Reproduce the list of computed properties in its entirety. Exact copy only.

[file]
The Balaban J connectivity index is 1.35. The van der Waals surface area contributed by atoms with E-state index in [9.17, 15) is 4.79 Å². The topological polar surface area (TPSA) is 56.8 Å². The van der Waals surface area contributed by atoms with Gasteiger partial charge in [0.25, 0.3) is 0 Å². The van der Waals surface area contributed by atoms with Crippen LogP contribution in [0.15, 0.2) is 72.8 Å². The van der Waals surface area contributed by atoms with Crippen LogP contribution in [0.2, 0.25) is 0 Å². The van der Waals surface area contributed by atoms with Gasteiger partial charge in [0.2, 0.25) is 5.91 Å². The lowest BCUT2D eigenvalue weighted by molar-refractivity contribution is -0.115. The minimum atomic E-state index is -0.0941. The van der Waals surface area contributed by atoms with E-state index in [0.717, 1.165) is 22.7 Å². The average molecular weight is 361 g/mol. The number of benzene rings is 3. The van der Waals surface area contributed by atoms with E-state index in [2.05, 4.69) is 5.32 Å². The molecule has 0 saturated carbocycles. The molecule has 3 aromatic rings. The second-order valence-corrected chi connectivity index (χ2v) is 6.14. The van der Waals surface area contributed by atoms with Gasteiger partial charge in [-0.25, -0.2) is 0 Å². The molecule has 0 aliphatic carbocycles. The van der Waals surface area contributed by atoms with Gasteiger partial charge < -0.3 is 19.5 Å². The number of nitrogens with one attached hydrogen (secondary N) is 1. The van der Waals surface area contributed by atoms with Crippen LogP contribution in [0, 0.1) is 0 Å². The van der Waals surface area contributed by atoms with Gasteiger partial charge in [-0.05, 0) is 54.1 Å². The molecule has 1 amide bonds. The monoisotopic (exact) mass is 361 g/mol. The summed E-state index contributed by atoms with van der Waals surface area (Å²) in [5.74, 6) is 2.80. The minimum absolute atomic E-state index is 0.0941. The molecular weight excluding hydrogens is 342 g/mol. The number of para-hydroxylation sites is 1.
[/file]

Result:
The Balaban J connectivity index is 1.35. The van der Waals surface area contributed by atoms with E-state index in [9.17, 15) is 4.79 Å². The topological polar surface area (TPSA) is 56.8 Å². The van der Waals surface area contributed by atoms with Gasteiger partial charge in [0.25, 0.3) is 0 Å². The van der Waals surface area contributed by atoms with Crippen LogP contribution in [0.15, 0.2) is 72.8 Å². The van der Waals surface area contributed by atoms with Crippen LogP contribution in [0.2, 0.25) is 0 Å². The van der Waals surface area contributed by atoms with Gasteiger partial charge in [0.2, 0.25) is 5.91 Å². The lowest BCUT2D eigenvalue weighted by molar-refractivity contribution is -0.115. The minimum atomic E-state index is -0.0941. The van der Waals surface area contributed by atoms with E-state index in [0.717, 1.165) is 22.7 Å². The average molecular weight is 361 g/mol. The number of benzene rings is 3. The van der Waals surface area contributed by atoms with E-state index in [2.05, 4.69) is 5.32 Å². The molecule has 0 saturated carbocycles. The molecule has 3 aromatic rings. The second-order valence-corrected chi connectivity index (χ2v) is 6.14. The van der Waals surface area contributed by atoms with Gasteiger partial charge in [-0.25, -0.2) is 0 Å². The molecule has 0 aliphatic carbocycles. The van der Waals surface area contributed by atoms with Gasteiger partial charge < -0.3 is 19.5 Å². The number of nitrogens with one attached hydrogen (secondary N) is 1. The van der Waals surface area contributed by atoms with Crippen LogP contribution in [0, 0.1) is 0 Å². The van der Waals surface area contributed by atoms with Gasteiger partial charge in [-0.05, 0) is 54.1 Å². The molecule has 1 amide bonds. The monoisotopic (exact) mass is 361 g/mol. The summed E-state index contributed by atoms with van der Waals surface area (Å²) in [5.74, 6) is 2.80. The minimum absolute atomic E-state index is 0.0941. The molecular weight excluding hydrogens is 342 g/mol. The number of para-hydroxylation sites is 1.